As GateHouse News & Interactive rolls out a new blog landing page for all sites, GateHouse News Service editor Lisa Glowinski shares some tips on what went into recruiting the four dozen national bloggers in the network, and how to use these techniques to find good community bloggers:
Start with the topics you want a blog about
Instead of looking for people to write at the outside, I made a list of the 20 or so topics I thought would interest readers and bring them to a blog page. Then I searched Google for blogs on that topic, checked out Blogs of Note at Blogspot and the Freshly Pressed page at Wordpress -- anywhere I could find that compiled popular blogs.
Recruit anyone who wants to write for you
I often get email from writers seeking freelance work, or pitching a column, so instead of telling them "no," I asked if they had a blog or would like to write for our blog network. Some didn't, but some did, and I vetted those who did like I would any other writer. Were they readable? How clean was their copy? Were they interesting? Did they understand that blogs need to be updated a few times a week? If they met my requirements, I recruited them for the blog network.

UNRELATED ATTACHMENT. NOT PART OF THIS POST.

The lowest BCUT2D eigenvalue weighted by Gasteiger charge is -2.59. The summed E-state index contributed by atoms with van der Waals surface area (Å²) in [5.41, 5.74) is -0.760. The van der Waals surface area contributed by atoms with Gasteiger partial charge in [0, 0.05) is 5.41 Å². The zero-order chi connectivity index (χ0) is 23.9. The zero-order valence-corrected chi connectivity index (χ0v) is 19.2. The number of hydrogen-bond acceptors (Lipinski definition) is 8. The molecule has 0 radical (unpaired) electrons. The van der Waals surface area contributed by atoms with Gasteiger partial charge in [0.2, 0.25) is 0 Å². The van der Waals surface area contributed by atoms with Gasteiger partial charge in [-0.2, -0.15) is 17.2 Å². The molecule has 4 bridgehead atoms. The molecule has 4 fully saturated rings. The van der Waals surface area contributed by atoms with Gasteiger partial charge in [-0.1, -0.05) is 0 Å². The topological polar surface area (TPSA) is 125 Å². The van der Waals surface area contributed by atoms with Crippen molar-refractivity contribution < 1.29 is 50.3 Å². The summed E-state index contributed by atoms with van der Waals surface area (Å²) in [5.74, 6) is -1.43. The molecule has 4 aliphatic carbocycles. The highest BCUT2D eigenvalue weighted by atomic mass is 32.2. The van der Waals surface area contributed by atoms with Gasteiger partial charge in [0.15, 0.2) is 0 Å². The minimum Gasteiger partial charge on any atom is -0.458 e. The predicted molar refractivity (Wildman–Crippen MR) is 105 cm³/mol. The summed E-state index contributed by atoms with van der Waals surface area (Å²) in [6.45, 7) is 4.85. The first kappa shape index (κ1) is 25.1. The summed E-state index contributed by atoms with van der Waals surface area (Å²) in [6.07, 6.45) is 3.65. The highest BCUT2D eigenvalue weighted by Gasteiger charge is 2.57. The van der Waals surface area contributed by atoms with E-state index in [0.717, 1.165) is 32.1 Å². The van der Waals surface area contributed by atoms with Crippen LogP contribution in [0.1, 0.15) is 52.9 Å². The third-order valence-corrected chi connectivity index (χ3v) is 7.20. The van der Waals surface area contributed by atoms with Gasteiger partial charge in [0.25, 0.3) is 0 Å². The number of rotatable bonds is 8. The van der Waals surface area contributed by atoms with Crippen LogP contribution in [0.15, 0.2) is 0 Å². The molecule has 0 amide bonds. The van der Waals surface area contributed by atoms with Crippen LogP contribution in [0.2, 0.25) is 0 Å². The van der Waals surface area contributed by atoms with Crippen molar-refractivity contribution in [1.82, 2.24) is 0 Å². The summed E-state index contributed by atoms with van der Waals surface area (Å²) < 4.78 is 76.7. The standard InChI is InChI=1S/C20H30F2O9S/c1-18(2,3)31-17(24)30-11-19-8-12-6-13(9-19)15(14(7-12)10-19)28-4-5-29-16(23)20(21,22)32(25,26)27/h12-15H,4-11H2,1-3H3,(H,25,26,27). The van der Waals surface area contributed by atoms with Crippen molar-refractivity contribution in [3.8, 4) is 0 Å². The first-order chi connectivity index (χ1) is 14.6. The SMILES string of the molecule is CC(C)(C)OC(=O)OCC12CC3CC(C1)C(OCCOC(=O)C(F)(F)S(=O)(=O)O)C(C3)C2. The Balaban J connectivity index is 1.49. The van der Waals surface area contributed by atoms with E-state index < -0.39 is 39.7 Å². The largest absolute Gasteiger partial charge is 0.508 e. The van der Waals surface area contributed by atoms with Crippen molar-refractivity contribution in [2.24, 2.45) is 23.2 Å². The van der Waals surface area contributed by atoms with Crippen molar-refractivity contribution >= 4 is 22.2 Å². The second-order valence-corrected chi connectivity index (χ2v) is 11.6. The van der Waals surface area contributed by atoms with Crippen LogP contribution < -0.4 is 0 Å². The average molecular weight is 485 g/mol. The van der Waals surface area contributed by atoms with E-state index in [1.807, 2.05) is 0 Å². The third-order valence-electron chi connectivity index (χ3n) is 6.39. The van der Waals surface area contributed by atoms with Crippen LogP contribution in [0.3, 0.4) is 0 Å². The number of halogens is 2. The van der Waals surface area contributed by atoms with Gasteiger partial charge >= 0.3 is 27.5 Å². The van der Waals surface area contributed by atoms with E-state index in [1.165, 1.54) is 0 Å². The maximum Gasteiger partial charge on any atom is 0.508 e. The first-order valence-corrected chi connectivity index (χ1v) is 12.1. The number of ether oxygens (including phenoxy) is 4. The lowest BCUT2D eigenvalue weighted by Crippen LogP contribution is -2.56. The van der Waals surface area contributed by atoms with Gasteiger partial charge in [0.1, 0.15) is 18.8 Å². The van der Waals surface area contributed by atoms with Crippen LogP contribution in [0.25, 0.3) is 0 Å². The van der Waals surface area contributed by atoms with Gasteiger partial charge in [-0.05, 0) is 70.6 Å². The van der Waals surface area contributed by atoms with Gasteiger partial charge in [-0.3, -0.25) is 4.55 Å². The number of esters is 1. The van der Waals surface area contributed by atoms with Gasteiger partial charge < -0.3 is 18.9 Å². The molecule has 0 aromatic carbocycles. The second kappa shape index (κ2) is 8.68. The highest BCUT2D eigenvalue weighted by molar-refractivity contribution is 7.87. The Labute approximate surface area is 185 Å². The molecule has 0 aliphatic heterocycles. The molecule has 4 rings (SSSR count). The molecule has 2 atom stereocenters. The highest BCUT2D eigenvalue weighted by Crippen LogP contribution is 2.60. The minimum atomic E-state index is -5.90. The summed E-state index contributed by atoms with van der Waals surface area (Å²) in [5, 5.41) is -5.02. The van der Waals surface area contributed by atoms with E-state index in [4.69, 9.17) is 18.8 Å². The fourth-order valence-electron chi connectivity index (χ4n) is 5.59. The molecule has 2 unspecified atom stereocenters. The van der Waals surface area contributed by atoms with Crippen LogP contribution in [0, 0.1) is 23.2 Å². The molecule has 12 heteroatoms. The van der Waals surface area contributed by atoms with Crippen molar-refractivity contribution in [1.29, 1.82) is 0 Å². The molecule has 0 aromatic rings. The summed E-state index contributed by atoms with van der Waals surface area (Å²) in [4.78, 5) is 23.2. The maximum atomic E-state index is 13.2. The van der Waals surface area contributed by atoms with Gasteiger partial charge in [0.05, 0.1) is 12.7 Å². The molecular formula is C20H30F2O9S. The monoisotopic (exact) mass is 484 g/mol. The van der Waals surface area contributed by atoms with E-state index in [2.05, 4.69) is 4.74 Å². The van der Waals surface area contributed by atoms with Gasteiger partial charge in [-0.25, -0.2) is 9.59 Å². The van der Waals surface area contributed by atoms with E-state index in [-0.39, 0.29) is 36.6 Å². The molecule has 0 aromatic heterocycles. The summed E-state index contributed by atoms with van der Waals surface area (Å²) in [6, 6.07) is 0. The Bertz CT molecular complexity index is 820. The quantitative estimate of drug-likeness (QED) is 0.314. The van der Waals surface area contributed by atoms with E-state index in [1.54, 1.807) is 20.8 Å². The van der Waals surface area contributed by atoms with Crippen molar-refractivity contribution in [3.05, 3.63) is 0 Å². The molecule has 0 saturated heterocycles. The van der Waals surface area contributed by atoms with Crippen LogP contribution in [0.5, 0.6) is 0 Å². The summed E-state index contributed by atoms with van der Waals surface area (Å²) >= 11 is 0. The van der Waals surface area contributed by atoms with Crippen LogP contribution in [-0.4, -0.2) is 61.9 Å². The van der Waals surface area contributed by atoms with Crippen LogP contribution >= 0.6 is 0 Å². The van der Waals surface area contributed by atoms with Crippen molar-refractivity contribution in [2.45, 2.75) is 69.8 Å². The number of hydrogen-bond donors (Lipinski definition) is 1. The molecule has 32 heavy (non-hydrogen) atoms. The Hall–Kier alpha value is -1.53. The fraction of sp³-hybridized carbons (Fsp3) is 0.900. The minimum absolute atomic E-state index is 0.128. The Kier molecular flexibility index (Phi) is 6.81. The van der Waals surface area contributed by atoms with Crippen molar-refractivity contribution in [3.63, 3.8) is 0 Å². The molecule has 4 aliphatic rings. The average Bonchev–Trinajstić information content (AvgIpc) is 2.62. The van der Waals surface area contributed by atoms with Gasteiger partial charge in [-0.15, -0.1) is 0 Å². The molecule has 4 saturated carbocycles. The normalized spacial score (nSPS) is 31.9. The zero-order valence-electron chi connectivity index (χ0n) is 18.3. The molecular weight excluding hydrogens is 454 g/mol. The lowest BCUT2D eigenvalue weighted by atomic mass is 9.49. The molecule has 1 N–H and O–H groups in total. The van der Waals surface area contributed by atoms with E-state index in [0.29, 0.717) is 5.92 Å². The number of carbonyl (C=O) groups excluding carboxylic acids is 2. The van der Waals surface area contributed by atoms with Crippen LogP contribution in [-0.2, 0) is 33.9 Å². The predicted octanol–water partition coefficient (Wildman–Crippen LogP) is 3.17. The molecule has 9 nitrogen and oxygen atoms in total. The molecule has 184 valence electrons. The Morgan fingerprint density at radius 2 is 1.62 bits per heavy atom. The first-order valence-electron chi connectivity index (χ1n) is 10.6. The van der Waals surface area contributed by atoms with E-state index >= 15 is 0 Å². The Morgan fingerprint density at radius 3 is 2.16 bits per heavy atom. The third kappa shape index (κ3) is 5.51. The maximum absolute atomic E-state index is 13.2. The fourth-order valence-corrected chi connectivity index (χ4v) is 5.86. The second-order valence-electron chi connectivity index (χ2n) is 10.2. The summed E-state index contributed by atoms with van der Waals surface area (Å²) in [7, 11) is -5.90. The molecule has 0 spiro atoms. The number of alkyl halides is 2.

You can do this, too -- consider people who send you regular press releases, or who tip you off to a story about an interesting person or group in your community. Is there a blog idea there? People who have information about the community already -- and who write well, are trustworthy, etc. -- could make perfect bloggers.
Send out emails -- many, many emails
After I had found people already writing blogs, next came the job of actually persuading them to be part of our network. Since they were blogging anyway (i.e., they didn't have to do new or extra work) and it's a very cool thing to get distributed on a site that gets more traffic than their blog does, it wasn't a very hard sell. But, some bloggers are skeptical of collaborating with someone, or they want to eventually sell ads on their blogs -- I heard "no" a lot.
There's still work to be done after the blog is set up
Just as is the case with any new writer, there's a lot of follow-up that goes into maintaining a blog. I've found that good writers enjoy feedback -- they want tips on making their blog successful, too. If you can't pay community bloggers, reward them with time and tips for improving their posts, such as adding links, using SEO-friendly keywords and ideas for future posts.
And, always be on the lookout for more bloggers. So, with that said ... if you have a community blogger who could work on the national blog network, contact me!